All adoptable pets are microchipped, spayed or neutered, and up-to-date on vaccinations.


    Ellie — A 3-year-old, spayed, female, white with lovely calico markings. She is pretty, friendly, and good with adults, gentle children and most other cats. No dogs, please! Friends of the Shelter is getting her dental care updated, and she will be ready to come home with you.

  • Dec. 17: A girl, Alisson Ortega, born to Lorena Miramontes and Christian Ortega
    Dec. 18: A girl, Evelyn Jean Sena, born to Celsa and Paul Sena
    Dec. 20: A girl, Kecong Milan Liu, born to Chu Wang and Yue Liu
    Dec. 22: A boy, Ian Choi, born to Suyeong Hwang and Hongchul Choi

  • Jan. 4-10, 2015
    For information, call the Betty Ehart Senior Center (BESC) at 662-8920, the White Rock Senior Center (WRSC) at 662-8200 and “Day Out” (adult day care, 8 a.m.-4 p.m.) at 661-0081. Reservations must be made by 10 a.m. for daily lunches.
    Betty Ehart
    2-4 p.m.    An afternoon at                 Downton Abbey Tea
    8:45 a.m.    Cardio        
    11:30 a.m.    Lunch: Salisbury steak
    7 p.m.        Ballroom dancing
    8:45 a.m.    Variety training
    10 a.m.    Computer users group
    11:30 a.m.    Lunch: Grilled chicken             breast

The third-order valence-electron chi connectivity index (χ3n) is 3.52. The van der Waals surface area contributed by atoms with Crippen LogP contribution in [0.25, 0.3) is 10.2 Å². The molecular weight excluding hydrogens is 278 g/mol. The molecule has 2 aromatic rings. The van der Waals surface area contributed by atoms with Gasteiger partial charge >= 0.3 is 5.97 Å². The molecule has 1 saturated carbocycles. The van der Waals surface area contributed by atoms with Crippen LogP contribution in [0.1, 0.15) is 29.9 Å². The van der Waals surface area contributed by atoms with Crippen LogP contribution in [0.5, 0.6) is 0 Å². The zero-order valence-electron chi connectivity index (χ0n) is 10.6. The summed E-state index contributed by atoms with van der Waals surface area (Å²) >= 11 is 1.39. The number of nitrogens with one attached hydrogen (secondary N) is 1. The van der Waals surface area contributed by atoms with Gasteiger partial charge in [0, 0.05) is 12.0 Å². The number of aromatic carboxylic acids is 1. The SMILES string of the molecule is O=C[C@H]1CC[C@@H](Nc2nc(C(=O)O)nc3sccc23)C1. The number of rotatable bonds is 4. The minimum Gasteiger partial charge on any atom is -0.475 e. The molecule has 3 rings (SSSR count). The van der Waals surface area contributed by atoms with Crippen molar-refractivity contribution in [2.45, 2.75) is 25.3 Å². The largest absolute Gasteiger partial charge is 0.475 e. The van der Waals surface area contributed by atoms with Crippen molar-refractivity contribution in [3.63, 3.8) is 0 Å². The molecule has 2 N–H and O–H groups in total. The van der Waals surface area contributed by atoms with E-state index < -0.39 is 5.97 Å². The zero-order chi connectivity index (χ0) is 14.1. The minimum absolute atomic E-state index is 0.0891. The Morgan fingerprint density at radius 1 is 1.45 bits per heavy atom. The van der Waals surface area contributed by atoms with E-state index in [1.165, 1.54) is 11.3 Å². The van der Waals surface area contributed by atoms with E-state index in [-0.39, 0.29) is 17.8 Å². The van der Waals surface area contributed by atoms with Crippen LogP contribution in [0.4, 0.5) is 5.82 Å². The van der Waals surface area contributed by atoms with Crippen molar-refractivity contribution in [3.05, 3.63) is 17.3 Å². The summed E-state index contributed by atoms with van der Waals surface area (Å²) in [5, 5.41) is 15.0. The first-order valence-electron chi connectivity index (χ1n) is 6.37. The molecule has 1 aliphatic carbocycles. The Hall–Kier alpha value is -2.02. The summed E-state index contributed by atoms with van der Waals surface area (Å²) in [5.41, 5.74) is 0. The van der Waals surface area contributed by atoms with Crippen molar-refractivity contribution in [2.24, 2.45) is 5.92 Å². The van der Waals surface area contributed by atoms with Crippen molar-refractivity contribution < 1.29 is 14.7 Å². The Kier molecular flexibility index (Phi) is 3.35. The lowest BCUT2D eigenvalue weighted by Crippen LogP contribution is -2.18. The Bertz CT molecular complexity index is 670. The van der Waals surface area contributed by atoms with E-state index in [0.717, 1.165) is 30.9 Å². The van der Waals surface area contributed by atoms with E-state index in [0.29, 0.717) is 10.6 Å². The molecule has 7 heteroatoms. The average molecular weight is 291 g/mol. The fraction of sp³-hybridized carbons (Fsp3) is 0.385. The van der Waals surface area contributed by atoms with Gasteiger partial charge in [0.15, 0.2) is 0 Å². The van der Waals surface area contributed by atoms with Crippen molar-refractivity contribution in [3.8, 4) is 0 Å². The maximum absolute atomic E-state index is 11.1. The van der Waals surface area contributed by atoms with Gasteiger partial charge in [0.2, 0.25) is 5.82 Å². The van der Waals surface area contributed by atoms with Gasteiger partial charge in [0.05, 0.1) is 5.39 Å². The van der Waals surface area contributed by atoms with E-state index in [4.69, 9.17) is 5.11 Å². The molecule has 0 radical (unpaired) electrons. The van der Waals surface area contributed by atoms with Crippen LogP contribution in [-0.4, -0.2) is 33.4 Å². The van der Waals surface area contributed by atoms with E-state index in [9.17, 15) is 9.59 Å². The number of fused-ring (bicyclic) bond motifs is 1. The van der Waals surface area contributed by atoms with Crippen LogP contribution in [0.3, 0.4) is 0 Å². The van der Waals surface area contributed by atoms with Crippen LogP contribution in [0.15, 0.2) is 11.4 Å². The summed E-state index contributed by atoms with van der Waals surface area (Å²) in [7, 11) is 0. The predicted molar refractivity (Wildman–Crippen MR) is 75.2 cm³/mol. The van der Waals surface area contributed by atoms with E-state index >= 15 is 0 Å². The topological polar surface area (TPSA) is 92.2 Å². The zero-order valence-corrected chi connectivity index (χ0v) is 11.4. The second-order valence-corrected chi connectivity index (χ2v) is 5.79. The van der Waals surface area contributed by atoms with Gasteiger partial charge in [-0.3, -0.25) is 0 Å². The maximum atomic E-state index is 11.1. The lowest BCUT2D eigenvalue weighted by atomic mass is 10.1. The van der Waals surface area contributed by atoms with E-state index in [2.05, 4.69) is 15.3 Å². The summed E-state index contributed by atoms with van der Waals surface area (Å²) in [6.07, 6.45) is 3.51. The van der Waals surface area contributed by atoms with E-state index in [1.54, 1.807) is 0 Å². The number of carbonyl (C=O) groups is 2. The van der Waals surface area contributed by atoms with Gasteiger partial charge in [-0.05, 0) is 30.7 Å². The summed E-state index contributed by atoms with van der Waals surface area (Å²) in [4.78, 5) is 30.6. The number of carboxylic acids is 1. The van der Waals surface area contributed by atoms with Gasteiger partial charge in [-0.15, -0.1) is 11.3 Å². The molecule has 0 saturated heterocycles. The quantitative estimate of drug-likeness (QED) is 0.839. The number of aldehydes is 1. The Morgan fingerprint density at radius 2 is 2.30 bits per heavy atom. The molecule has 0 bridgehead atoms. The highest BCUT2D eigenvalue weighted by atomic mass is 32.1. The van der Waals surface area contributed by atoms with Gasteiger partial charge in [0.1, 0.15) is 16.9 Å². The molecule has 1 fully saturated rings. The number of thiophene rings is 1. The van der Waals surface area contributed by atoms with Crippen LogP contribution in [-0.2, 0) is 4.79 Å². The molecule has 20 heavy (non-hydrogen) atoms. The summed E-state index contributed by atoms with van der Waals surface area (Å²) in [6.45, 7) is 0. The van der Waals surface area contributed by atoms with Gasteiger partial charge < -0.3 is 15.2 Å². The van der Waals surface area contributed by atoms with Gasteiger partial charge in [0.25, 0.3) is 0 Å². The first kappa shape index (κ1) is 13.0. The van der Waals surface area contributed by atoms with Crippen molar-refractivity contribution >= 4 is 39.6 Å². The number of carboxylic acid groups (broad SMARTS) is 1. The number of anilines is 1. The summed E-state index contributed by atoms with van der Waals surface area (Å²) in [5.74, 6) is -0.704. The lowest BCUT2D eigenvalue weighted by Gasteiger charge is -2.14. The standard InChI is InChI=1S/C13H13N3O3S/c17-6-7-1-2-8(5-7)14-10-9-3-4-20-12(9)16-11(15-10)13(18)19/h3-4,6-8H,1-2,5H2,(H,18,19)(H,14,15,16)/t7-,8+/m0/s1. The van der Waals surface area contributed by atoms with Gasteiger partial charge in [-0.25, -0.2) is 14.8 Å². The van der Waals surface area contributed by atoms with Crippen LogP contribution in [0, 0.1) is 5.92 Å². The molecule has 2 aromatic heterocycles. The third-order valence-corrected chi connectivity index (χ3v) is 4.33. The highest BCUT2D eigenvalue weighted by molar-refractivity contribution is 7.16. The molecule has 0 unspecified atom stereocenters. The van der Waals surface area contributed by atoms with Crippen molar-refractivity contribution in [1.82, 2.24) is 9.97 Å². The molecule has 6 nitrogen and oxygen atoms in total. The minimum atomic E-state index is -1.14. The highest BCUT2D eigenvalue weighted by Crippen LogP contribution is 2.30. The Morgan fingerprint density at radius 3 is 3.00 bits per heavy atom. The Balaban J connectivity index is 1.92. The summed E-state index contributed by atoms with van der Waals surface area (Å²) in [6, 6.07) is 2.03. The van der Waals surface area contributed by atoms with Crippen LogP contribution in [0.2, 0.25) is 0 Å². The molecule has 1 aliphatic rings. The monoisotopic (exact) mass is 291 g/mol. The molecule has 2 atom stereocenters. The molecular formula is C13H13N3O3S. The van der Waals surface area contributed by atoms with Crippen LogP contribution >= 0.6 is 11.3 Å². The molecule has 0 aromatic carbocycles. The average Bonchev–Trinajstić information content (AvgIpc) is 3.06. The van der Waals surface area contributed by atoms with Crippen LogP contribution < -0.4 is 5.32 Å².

1 p.m.         MindBody massage
    6 p.m.        Mahjong
    7 p.m.        Bridge
    7:30 p.m.    Table tennis

    8:30 a.m.    LAVA quilters
    8:45 a.m.    Cardio plus exercise
    10:45 a.m.    Music with Ruth

  • Jane Hite, 4, left and Charlotte Lay, also 4, enjoy Grace Lin’s book “Ling and Ting, Twice as Silly” at the Mesa Public Library, shortly after they wrapped up their own New Year’s celebration at the library for its “Noon Year’s Eve” family-friendly event, where the kids counted down to 12 noon to ring in the New Year.

  • Santa Fe
    Taqueria Agrelia, mobile — various locations
    Date inspected: Oct. 20
    Violations: None.
    Status of Establishment: Approved. No follow up required.

    La Petite Academy, 1361 Rufina Circle
    Date inspected: Oct. 20
    Violations: One high-risk violation. Ambient thermometer not reading at proper temperature. Two moderate-risk violations. Trim seal coming off refrigerator. Particle build up around floor drain, sides of stoves, shelving, freezer and vents.
    Status of Establishment: Approved. Follow up required on Oct. 31.

    Tacos y Mas, 1260 Siler Road
    Date inspected: Oct. 20
    Violations: Ten high-risk violations. Various foods not holding proper temperatures. Eggs stored above cheese in refrigerator. Degreaser spray bottle not labeled. Particle accumulation on grill. Chlorine sanitizer at 0 ppm. Cleaning cloth not stored in sanitizer. Waste water tank draining onto ground. Utensils in hand wash sink. No paper towels at hand wash sink. No hot water and soap at hand wash station. One moderate-risk violation. Heavy particle accumulation on fan. Two low-risk violations. Open spaces around air conditioning unit. Permit not posted.
    Status of Establishment: Approved. Follow up required on Oct. 31.

  • Call for artists to join
    Art in Public Places program

    The Art in Public Places Program of New Mexico Arts and the Local Selection Committee at Central New Mexico Community College seek an artist or artist team to create a site-specific commission project on the CNM campus.